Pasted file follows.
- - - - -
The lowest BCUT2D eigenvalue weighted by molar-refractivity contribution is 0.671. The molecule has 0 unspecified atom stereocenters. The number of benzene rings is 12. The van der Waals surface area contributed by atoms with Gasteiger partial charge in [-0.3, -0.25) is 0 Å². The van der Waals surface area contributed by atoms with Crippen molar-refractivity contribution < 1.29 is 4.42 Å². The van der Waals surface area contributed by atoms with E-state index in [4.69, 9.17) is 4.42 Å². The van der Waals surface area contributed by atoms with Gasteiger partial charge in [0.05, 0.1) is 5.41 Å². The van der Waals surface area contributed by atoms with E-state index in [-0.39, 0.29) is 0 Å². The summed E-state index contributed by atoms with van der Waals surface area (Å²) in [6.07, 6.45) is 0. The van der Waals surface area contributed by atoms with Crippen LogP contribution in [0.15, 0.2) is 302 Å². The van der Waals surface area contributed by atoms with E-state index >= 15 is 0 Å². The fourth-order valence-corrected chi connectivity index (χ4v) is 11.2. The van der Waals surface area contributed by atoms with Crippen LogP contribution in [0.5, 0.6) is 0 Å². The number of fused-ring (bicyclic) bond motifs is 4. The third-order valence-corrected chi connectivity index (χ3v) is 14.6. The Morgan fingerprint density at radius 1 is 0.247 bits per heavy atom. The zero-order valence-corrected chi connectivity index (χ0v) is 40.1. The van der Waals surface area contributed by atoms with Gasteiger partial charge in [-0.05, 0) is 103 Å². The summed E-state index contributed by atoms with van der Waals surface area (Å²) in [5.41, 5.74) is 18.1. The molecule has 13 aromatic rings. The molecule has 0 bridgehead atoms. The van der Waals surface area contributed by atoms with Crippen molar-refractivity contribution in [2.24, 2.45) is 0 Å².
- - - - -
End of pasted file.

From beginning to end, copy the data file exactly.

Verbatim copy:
The lowest BCUT2D eigenvalue weighted by molar-refractivity contribution is 0.671. The molecule has 0 unspecified atom stereocenters. The number of benzene rings is 12. The van der Waals surface area contributed by atoms with Gasteiger partial charge in [-0.3, -0.25) is 0 Å². The van der Waals surface area contributed by atoms with Crippen molar-refractivity contribution < 1.29 is 4.42 Å². The van der Waals surface area contributed by atoms with E-state index in [4.69, 9.17) is 4.42 Å². The van der Waals surface area contributed by atoms with Gasteiger partial charge in [0.05, 0.1) is 5.41 Å². The van der Waals surface area contributed by atoms with E-state index in [-0.39, 0.29) is 0 Å². The summed E-state index contributed by atoms with van der Waals surface area (Å²) in [6.07, 6.45) is 0. The van der Waals surface area contributed by atoms with Crippen LogP contribution in [0.15, 0.2) is 302 Å². The van der Waals surface area contributed by atoms with E-state index >= 15 is 0 Å². The fourth-order valence-corrected chi connectivity index (χ4v) is 11.2. The van der Waals surface area contributed by atoms with Crippen LogP contribution in [0.5, 0.6) is 0 Å². The number of fused-ring (bicyclic) bond motifs is 4. The third-order valence-corrected chi connectivity index (χ3v) is 14.6. The Morgan fingerprint density at radius 1 is 0.247 bits per heavy atom. The zero-order valence-corrected chi connectivity index (χ0v) is 40.1. The van der Waals surface area contributed by atoms with Gasteiger partial charge in [-0.05, 0) is 103 Å². The summed E-state index contributed by atoms with van der Waals surface area (Å²) in [5.41, 5.74) is 18.1. The molecule has 13 aromatic rings. The molecule has 0 bridgehead atoms. The van der Waals surface area contributed by atoms with Crippen molar-refractivity contribution in [2.24, 2.45) is 0 Å².